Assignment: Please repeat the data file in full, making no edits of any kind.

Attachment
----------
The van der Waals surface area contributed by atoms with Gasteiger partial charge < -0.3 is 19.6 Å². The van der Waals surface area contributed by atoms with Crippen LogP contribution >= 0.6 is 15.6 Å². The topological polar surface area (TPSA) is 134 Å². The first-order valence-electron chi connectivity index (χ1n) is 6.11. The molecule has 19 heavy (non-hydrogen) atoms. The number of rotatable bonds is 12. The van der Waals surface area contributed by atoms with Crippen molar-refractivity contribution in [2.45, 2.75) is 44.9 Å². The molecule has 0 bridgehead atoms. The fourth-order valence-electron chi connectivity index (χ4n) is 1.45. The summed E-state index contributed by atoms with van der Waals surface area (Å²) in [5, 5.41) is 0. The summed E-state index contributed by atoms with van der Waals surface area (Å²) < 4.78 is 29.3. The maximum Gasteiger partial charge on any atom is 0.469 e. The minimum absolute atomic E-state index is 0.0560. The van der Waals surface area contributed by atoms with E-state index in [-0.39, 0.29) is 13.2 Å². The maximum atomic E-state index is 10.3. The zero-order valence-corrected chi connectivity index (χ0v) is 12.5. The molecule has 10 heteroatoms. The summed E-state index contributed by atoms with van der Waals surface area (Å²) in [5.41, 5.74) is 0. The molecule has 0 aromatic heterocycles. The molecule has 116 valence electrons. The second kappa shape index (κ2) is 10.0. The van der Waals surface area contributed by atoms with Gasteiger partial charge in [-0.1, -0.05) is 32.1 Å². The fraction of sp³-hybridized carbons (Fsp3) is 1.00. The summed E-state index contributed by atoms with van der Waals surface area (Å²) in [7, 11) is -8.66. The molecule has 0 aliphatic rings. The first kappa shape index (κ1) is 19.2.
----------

The van der Waals surface area contributed by atoms with Gasteiger partial charge < -0.3 is 19.6 Å². The van der Waals surface area contributed by atoms with Crippen LogP contribution >= 0.6 is 15.6 Å². The topological polar surface area (TPSA) is 134 Å². The first-order valence-electron chi connectivity index (χ1n) is 6.11. The molecule has 19 heavy (non-hydrogen) atoms. The number of rotatable bonds is 12. The van der Waals surface area contributed by atoms with Crippen molar-refractivity contribution in [2.45, 2.75) is 44.9 Å². The molecule has 0 bridgehead atoms. The fourth-order valence-electron chi connectivity index (χ4n) is 1.45. The summed E-state index contributed by atoms with van der Waals surface area (Å²) in [5, 5.41) is 0. The summed E-state index contributed by atoms with van der Waals surface area (Å²) < 4.78 is 29.3. The maximum Gasteiger partial charge on any atom is 0.469 e. The minimum absolute atomic E-state index is 0.0560. The van der Waals surface area contributed by atoms with E-state index in [-0.39, 0.29) is 13.2 Å². The maximum atomic E-state index is 10.3. The zero-order valence-corrected chi connectivity index (χ0v) is 12.5. The molecule has 10 heteroatoms. The summed E-state index contributed by atoms with van der Waals surface area (Å²) in [5.41, 5.74) is 0. The molecule has 0 aromatic heterocycles. The molecule has 116 valence electrons. The second kappa shape index (κ2) is 10.0. The van der Waals surface area contributed by atoms with Gasteiger partial charge in [-0.1, -0.05) is 32.1 Å². The fraction of sp³-hybridized carbons (Fsp3) is 1.00. The summed E-state index contributed by atoms with van der Waals surface area (Å²) in [7, 11) is -8.66. The molecule has 0 aliphatic rings. The first kappa shape index (κ1) is 19.2.